Ramit Sethi: [00:09:57] If your identity is, I would never fly business class, then just imagine what happens if you end up with lots of money, you are still going to be bound by that identity. The problem is that identity might not be serving you anymore, and that’s what’s happening with Chris here. Paul Graham had a great essay where he talked about keeping your identity small, because once you publicly proclaim something, it becomes hard or almost impossible to change it.
Ramit Sethi: [00:10:31] This is one of the reasons you hear about these anti-vaxxers who refuse to take a vaccine. It’s not that they’re carefully reviewing CDC data and having intellectual debates about randomized controlled trials, no, many of them have trouble deciphering a menu from Olive Garden, much less reading CDC data. Now, what’s really happening is they post it on Facebook about how the government is trying to force something down their throats, and now, they can’t change their identity from it.
Ramit Sethi: [00:10:59] Even though their own friends and family members have died from COVID, they’re now essentially locked into an identity that they created for themselves. To admit that they were wrong would mean social death from their entire network. And it would mean a cascading failure of assumptions that they took to be completely and self-evidently true. That’s too hard to bear.
Ramit Sethi: [00:11:27] So, they go on posting on Facebook, putting themselves and others at risk. I don’t agree with them, I think they’re morons, but you can understand the mechanics of what’s going on here. Now, back to Chris and Amy, one of the ways to get at identity is to ask people what others think about them, and there is no better way to do this than the cheap test, do your friends think you’re cheap? Listen.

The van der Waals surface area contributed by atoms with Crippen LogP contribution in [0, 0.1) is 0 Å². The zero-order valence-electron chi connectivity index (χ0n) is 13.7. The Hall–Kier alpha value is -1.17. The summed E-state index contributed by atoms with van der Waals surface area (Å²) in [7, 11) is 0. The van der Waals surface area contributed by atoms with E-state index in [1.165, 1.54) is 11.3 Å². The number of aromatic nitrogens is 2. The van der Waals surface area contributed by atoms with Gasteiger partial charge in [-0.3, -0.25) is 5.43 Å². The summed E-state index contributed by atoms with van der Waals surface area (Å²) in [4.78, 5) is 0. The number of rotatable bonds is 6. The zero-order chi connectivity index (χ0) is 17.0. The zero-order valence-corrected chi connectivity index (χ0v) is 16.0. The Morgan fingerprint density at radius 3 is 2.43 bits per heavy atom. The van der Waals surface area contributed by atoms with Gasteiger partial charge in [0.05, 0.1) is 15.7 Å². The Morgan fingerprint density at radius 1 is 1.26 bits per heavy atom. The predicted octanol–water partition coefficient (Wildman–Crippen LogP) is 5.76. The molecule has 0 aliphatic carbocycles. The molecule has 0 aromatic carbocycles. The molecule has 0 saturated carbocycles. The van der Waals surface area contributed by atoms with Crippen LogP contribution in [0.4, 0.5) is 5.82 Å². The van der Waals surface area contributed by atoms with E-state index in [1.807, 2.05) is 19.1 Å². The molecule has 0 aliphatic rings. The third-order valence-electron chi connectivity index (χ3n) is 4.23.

Chris: [00:11:58] I mean, I have to assume yes, but it’s not like a common, like I have to assume in more jesting ways, but I think people know that we have a nice—it’s like I’m not sewing my own clothes and buying them at the thrift store.
Ramit Sethi: [00:12:15] I don’t think you have to be sewing your own clothes to be called cheap.
Amy: [00:12:21] I would say our friends have enough class to approach it as, you are like the master hacker.
Ramit Sethi: [00:12:30] Very cleverly like smart people do, they found a way to put a positive spin on their behavior. We’re not cheap, we’re master hackers, we’re expert deal hunters, and now that defines whether or not they’re willing to spend money on things. Like it or not, you have an identity around money. It may be what you think of when you think of yourself and money. It certainly involves what other people think of when they think of you and money. But for me, the beautiful thing is you can change your identity if you want to.
Ramit Sethi: [00:13:04] Amy, I heard you saying no way, I’m really curious now about where that instant know came from.
Amy: [00:13:13] I guess, to your point, it feels frivolous to me. It feels like, am I actually getting the value for paying that? And what else could I do with that? I mean, we have a 10-month-old at home, so I’m always thinking, well, that could buy her X years of swim class or months of swim class. I could buy her a new running stroller, which it would be great as we get into running, I don’t know, right? It’s like all of these things. Will I actually do that? Probably not.
Ramit Sethi: [00:13:44] Hold on. I just had to say, the running stroller example, that seemed like it came out of left field.
Chris: [00:13:49] Well, we were biking down the street and we saw someone had a running stroller at the end of their driveway with little free sign on it. And so, I was like, oh, my gosh, we don’t have a running stroller, I kind of like to run. And so, I drove back and I picked it up, I brought it home, and I was like, well, it’s got a flat tire, and the strap that holds the buckles in place, holds the child in the stroller, which is probably really important for a running stroller, was not there. So, now, I’m like shopping for replacement straps on the internet and like trying to see if someone on eBay has like an old version of the stroller that’s totally broken, but we could get the fabric seat and thinking about cleaning it off.
Ramit Sethi: [00:14:33] I love Chris and Amy. I love how honest they are about their spending issues. Yeah, we’re multimillionaires, and he saw a broken stroller on the side of the road, and stopped, and had to have it. Like what other couple would come on here and be that honest? Chris and Amy make over $1 million per year if you factor in their income and the growth from their $8 million portfolio. Okay. Approximately, real estate, blah, blah, blah. Yet, he is chasing broken strollers. Don’t roll your eyes.